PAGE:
Saturday, November 7, 2009

Ancient Greece



I have always felt that I am not very good at teaching Social Studies, and in a post-NCLB educational world there is NO pressure to put any emphasis on that (if you are interested in what I mean by that, read this). This summer, in my curriculum planning course, I chose to plan out a Social Studies unit. The main standard in the murky Social Studies curriculum for third grade in my district is the Ancient cultures of Greek and Rome. So, I planned a detailed unit on those cultures. I have been enjoying teaching Social Studies more than I ever have, but I didn't realize what an impact this was having on my students. At parent teacher conferences, all of the parents kept telling me how excited their kids are about Ancient Greece (we haven't started the Rome portion of my unit yet). Apparently, the kids are always exploring Greece on my website at home, and are going home and telling their families all about Ancient Greece.

Anyway, this is just another shameless post to plug Social Studies instruction. It is not a waste of our time! I don't know if other schools are as eager to forget about Social Studies as mine is, but kids love it and it is part of a thorough education. The rest of this post will be directed at anyone who teaches on Ancient Greece. Feel free to steel my stuff. I stole a lot of it off of the internet too!!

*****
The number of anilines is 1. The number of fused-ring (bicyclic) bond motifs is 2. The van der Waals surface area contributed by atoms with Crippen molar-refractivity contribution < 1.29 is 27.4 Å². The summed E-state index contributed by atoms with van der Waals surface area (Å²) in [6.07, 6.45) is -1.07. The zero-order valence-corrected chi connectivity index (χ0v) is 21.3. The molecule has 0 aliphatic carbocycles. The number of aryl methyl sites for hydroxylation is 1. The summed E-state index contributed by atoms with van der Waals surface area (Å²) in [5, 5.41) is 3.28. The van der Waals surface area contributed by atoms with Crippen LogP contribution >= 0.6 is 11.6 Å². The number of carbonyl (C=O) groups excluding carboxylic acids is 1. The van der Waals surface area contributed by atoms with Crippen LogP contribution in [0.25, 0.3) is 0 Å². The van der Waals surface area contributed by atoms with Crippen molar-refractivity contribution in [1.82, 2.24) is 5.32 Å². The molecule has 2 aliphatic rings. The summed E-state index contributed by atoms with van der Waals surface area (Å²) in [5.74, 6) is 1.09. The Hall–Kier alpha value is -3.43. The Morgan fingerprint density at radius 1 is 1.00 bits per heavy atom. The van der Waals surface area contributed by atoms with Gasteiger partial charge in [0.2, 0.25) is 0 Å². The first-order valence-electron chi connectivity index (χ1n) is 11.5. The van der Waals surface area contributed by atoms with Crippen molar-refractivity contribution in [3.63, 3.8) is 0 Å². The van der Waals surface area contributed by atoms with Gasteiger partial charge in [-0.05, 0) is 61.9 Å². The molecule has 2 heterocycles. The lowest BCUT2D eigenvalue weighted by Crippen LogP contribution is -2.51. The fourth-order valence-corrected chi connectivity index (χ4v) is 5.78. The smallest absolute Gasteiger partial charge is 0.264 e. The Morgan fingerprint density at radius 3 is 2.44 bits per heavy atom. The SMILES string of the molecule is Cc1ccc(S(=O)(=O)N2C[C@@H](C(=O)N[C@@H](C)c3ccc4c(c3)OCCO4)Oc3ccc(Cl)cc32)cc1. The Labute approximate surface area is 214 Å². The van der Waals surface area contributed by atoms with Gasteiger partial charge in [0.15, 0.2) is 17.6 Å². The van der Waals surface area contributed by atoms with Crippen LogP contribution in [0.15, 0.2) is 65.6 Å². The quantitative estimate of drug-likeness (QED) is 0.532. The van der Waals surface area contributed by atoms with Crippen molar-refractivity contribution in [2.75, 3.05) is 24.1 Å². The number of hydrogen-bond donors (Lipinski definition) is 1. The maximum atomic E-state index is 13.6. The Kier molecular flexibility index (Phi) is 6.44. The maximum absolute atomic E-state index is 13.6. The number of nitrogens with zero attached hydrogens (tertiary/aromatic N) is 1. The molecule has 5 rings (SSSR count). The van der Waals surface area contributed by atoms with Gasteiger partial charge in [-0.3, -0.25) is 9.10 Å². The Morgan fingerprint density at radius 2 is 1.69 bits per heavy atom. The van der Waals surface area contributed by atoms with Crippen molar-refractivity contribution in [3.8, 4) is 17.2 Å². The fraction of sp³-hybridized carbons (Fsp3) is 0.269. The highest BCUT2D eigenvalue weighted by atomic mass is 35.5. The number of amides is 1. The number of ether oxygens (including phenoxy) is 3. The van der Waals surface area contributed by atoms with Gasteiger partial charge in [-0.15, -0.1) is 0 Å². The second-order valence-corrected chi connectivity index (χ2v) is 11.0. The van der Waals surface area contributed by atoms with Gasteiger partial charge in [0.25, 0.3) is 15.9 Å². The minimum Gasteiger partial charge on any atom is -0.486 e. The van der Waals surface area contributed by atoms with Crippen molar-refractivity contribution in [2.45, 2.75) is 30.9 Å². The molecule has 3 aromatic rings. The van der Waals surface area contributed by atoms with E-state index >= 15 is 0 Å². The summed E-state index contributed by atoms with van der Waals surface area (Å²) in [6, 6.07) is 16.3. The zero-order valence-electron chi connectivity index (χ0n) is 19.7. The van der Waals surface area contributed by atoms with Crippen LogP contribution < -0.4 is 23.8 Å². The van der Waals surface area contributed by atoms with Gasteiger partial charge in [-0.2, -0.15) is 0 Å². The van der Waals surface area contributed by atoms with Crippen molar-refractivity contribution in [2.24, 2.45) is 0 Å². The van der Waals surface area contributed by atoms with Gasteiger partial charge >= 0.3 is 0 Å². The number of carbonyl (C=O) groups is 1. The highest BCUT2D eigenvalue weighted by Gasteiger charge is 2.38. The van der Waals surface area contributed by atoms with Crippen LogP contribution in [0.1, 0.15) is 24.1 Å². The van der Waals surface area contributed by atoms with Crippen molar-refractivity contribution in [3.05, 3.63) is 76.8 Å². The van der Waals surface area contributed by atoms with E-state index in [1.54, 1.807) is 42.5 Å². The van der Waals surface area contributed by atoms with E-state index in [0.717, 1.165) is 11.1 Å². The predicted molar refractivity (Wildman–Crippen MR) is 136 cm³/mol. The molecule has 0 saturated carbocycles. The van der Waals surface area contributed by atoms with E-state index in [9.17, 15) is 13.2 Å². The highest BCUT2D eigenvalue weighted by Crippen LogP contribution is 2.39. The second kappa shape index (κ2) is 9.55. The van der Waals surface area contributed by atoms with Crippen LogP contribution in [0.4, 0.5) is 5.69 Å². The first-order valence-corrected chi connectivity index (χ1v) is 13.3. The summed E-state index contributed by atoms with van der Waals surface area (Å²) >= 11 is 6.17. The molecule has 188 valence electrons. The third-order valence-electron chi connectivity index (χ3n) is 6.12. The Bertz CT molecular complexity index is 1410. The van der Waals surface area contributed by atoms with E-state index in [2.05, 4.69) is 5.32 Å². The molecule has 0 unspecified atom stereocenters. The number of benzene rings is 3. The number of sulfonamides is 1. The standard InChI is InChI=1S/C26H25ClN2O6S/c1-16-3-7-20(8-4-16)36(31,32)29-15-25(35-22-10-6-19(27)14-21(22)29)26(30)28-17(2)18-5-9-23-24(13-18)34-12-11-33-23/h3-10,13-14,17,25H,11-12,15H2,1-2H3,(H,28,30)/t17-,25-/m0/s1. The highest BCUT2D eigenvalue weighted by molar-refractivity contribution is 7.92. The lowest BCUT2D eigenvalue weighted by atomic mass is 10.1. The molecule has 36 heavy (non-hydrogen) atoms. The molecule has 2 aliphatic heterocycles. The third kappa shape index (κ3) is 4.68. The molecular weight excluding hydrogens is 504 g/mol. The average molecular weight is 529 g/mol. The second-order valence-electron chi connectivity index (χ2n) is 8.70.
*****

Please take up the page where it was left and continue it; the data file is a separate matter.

Here are some links I use in class and keep on my web page.
http://www.mystery-productions.info/hyper/Hypermedia_2003/Miller/AM_hypermedia/Artifact/
http://www.bbc.co.uk/schools/primaryhistory/ancient_greeks/
http://teacher.scholastic.com/activities/athens_games/game.htm

You can see a picture of the Greek drama masks my students made at the top of this post. Below is the link where I got this idea from.
http://www.mce.k12tn.net/ancient_greece/masks.htm

I've also incorporated some simple elements. I checked out my schools entire section on Ancient Greece and set up a special topic based reading station. I picked out a few fun videos on discovery video streaming.

Here's the best part: I am not losing my instructional minutes toward Reading. Every lesson begins with guided reading from the textbook. My kids love doing it because they love learning about Ancient Greece.

2 comments:

rachelheather said...

Yay yay yay! I soooo wish I could be teaching Social Studies! I was a double major in Political Science and History and think it is a great tragedy that it is something that has been pushed aside.

I love that you bring up the connection to reading. Social studies can so easily fulfill many of the reading and English standards: inferences, predictions, cause and effect, main idea, etc., etc., etc. If taught correctly, Social Studies can be one of the most engaging and rich subjects.

I'll get off my soapbox now :)

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